Is Velpic Limited (ASX:VPC) Really As Financially Strong As Its Balance Sheet Indicates?

In any company, including Velpic Limited (ASX:VPC) which has zero-debt on its balance sheet, there are well known benefits of including debt in the capital structure, primarily a lower cost of capital — due to debtholders’ higher claim on assets in the event of liquidation and tax benefits to the company on interest payments.

A drop in the cost of capital beefs up a company’s valuation as the same is used to discount its future cash flows to arrive at the intrinsic value — an estimate of its worth right now. This is one of the reasons – given interest rates at record lows – that most companies tremendously raised debt in their capital structure over the past few years.

On the other hand, rate hikes are imminent, it’s a part of the broader economic cycle. No-debt companies will clearly be in a stronger cash position compared to companies of which most, if not all, will be forced to retire a chunk of their debt due to rising costs. Higher the interest rates, higher the cost of debt. Although zero-debt makes Velpic’s financial strength analysis lot more stressful, there are other metrics to check its financial health. These are a few basic checks to assess the financial health of companies with no debt. View our latest analysis for Velpic

Is Velpic right in choosing financial flexibility instead of a lower cost of capital?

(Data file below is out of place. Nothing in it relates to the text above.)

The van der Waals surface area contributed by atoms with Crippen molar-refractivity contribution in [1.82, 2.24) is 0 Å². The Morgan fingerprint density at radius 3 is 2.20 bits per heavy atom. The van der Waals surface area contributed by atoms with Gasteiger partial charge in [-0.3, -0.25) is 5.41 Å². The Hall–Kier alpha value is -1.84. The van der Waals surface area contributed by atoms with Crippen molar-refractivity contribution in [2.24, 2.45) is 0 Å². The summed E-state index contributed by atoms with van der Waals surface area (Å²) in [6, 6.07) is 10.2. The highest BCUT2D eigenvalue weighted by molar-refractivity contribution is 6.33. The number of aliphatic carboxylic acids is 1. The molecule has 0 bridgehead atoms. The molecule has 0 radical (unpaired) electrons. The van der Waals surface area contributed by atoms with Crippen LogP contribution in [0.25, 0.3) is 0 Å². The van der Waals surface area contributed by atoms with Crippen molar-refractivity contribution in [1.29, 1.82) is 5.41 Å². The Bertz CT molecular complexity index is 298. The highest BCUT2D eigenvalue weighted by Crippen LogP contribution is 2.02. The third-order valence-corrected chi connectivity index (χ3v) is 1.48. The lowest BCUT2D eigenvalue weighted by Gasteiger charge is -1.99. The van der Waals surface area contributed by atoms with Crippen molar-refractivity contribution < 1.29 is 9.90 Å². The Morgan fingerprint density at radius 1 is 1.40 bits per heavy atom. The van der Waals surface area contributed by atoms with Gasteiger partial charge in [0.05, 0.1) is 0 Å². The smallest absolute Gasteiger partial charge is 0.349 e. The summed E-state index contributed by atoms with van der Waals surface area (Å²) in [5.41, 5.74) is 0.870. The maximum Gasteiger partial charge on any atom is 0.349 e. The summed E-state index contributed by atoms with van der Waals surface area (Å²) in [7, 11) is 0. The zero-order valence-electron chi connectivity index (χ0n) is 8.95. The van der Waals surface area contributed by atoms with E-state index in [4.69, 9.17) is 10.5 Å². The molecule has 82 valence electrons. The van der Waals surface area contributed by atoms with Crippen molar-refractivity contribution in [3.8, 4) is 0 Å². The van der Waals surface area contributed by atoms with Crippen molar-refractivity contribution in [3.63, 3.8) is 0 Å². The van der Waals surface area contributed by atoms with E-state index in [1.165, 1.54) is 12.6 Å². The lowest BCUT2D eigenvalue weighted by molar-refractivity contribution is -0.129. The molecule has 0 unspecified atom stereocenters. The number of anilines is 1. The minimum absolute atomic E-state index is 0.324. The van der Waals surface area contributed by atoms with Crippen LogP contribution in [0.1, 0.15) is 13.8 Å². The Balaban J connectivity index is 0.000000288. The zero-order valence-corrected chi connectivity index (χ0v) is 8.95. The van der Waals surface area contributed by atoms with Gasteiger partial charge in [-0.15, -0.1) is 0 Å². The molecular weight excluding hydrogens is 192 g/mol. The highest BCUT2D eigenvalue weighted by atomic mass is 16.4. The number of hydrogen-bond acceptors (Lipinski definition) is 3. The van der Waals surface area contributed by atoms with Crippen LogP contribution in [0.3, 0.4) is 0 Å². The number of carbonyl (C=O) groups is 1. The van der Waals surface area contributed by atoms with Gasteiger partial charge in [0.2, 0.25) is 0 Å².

ASX-VPC-income-statement-Thu-Jan-12-2017

Zero-debt allows substantial financial flexibility, especially for small-cap companies like VPC with its market cap of USD $6 Million as they have limited capability of raising large sums through capital markets. However, choosing financial flexibility over capital returns is logical only if it’s a high-growth company. VPC’s revenue grew 3915.38% over the past year, so it’s acceptable that the company is opting for a zero-debt capital structure currently as it may need to raise debt to fuel expansion in the future.

Does VPC’s cash and short-term assets cover its short-term commitments?

ASX-VPC-net-worth-Thu-Jan-12-2017

Given zero long-term debt on its balance sheet, Velpic has no solvency issues. Solvency is the company’s ability to meet its long-term obligations. But another important aspect of financial health is liquidity: the company’s ability to meet short-term obligations, which are mostly comprised of payments to suppliers, bank loans and debts due over the next twelve months. To cover them, a company must have more liquid assets than these obligations. In VPC’s case, its short-term assets of $3 Million exceed the short-term liabilities of $1 Million, indicating sound liquidity position.

Conclusion

Velpic is a fast growing company with a revenue growth of 3915.38% over the past year, making financial flexibility a valuable option for the company. In addition, its current assets cover current liabilities, giving it enough liquidity to operate smoothly in the short-term. Now I recommend you check out our latest free analysis report to see what are VPC’s growth prospects and whether it could be considered an undervalued opportunity.

PS. If you are not interested in Velpic anymore, you can use our free platform to see my list of over 150 other stocks with a high growth potential.